Kupchella shares a smile to save lives

Kupchella shares a smile to save lives

Photo courtesy of Caroline Kupchella

Sophomore Caroline Kupchella travelled to Kenya this past summer to help the Smile Network perform surgeries on children with cleft lips and palates.

Laura Shannon, Staff Writer

While sophomore Caroline Kupchella regularly donates to the common basket program, Homecoming Mass’s common basket sponsorship of the Smile Network was particularly special to her. Raising over $3,300, the Smile Network raised more money than that of the average common basket.

The Smile Network is a Minnesota-based organization that focuses on providing reconstructive surgery for children with cleft lips and palatets living in non-industrialized countries. “It means so much that Benilde even picked the Smile Network [for the common basket]. It’s just such an amazing cause. They genuinely do so much good,” said Kupchella.

Kupchella’s father has been on the Smile Network board since its founding in 2003, and the two of them convinced the math department to pick the organization as the common basket recipient. Kupchella formed a special bond with the charity when she spent 14 days doing service work in Kenya and Tanzania with them. “It changed my perspective on everything I do,” said Kupchella.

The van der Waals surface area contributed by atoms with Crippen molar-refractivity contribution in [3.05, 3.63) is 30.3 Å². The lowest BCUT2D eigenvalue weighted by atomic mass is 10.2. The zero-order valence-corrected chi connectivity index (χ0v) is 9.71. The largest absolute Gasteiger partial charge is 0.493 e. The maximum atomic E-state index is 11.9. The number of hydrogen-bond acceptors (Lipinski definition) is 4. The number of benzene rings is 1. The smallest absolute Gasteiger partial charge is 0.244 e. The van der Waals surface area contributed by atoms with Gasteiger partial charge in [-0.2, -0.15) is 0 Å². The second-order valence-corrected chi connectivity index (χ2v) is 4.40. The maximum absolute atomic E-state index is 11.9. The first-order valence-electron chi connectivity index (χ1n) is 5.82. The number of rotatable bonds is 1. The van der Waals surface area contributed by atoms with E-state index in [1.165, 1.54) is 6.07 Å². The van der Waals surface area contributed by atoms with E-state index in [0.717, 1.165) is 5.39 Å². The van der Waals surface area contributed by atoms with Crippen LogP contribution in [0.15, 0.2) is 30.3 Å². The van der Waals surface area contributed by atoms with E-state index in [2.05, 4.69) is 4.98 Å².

Kupchella, an active volunteer and member of RKVC, said that volunteering in Africa was a totally different experience than volunteering close to home. “Volunteering [in Minnesota] is great, but you don’t see the extremes like you do in Africa. You’ll see children in ditches or crying, underfed babies in magazines or on the news, but it’s nothing compared to seeing it in real life,” said Kupchella.

Kupchella had watched her father take three previous trips with the Smile Network before getting her chance to go along. The 15 year old was able to take medical records of incoming children with the help of a translator. “I was really happy I was able to help considering I don’t have a medical degree,” said Kupchella.

Despite sounding tedious, the process of taking people’s medical records and learning their personal stories quickly became emotional. “One of the most meaningful [moments] for me was meeting a family that had walked for eleven days to get to the clinic. The baby was too underweight for anesthesia, and it was the most heartbreaking thing in the world to turn them away,” said Kupchella.

Kupchella’s experience with this particular child affirms the dedication the Smile Network has for each of their patients. “Because we all fell in love [with the family], we ended up waiting twelve days and nursing the baby back to a correct weight so he could have the surgery. When we handed the baby back, I honestly couldn’t stop crying,” said Kupchella.

 

 

 

The Smile Network provides funds and volunteers for surgical missions in order to repair birth defects, with a focus on cleft lips, cleft palates and other conditions requiring surgical help such as burns, tumors or other genetic defects.

The surgeries are free of charge for the families, and they are available to children who would otherwise go untreated. For around $500 per surgery a child, who once would have a horribly difficult life ahead of them, is given a happier and healthier life.

In order to donate please visit their website: http://www.smilenetwork.org/Smile_Network/Home.html